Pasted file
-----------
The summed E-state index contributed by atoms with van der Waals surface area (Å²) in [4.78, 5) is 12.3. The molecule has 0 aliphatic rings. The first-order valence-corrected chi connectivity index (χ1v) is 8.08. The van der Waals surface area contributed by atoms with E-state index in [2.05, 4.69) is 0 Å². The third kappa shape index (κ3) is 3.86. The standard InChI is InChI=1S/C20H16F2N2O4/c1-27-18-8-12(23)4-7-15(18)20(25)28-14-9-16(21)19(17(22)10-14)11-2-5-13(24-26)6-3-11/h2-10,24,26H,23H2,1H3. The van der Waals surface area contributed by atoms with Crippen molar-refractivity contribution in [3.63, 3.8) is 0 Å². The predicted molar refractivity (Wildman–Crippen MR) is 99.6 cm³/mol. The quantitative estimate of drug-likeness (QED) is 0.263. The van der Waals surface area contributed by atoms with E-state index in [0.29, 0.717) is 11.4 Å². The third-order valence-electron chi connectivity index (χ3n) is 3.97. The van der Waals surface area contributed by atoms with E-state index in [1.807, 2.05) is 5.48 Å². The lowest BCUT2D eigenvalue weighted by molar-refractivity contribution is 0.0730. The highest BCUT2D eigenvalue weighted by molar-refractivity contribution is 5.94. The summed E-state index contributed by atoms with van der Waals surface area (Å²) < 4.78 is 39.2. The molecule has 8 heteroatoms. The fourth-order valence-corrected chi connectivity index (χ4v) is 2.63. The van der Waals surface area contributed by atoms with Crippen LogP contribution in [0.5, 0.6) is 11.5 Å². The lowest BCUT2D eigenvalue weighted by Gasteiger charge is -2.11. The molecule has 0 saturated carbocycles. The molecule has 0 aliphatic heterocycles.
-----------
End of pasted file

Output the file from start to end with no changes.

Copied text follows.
The summed E-state index contributed by atoms with van der Waals surface area (Å²) in [4.78, 5) is 12.3. The molecule has 0 aliphatic rings. The first-order valence-corrected chi connectivity index (χ1v) is 8.08. The van der Waals surface area contributed by atoms with E-state index in [2.05, 4.69) is 0 Å². The third kappa shape index (κ3) is 3.86. The standard InChI is InChI=1S/C20H16F2N2O4/c1-27-18-8-12(23)4-7-15(18)20(25)28-14-9-16(21)19(17(22)10-14)11-2-5-13(24-26)6-3-11/h2-10,24,26H,23H2,1H3. The van der Waals surface area contributed by atoms with Crippen molar-refractivity contribution in [3.63, 3.8) is 0 Å². The predicted molar refractivity (Wildman–Crippen MR) is 99.6 cm³/mol. The quantitative estimate of drug-likeness (QED) is 0.263. The van der Waals surface area contributed by atoms with E-state index in [0.29, 0.717) is 11.4 Å². The third-order valence-electron chi connectivity index (χ3n) is 3.97. The van der Waals surface area contributed by atoms with E-state index in [1.807, 2.05) is 5.48 Å². The lowest BCUT2D eigenvalue weighted by molar-refractivity contribution is 0.0730. The highest BCUT2D eigenvalue weighted by molar-refractivity contribution is 5.94. The summed E-state index contributed by atoms with van der Waals surface area (Å²) < 4.78 is 39.2. The molecule has 8 heteroatoms. The fourth-order valence-corrected chi connectivity index (χ4v) is 2.63. The van der Waals surface area contributed by atoms with Crippen LogP contribution in [0.5, 0.6) is 11.5 Å². The lowest BCUT2D eigenvalue weighted by Gasteiger charge is -2.11. The molecule has 0 saturated carbocycles. The molecule has 0 aliphatic heterocycles.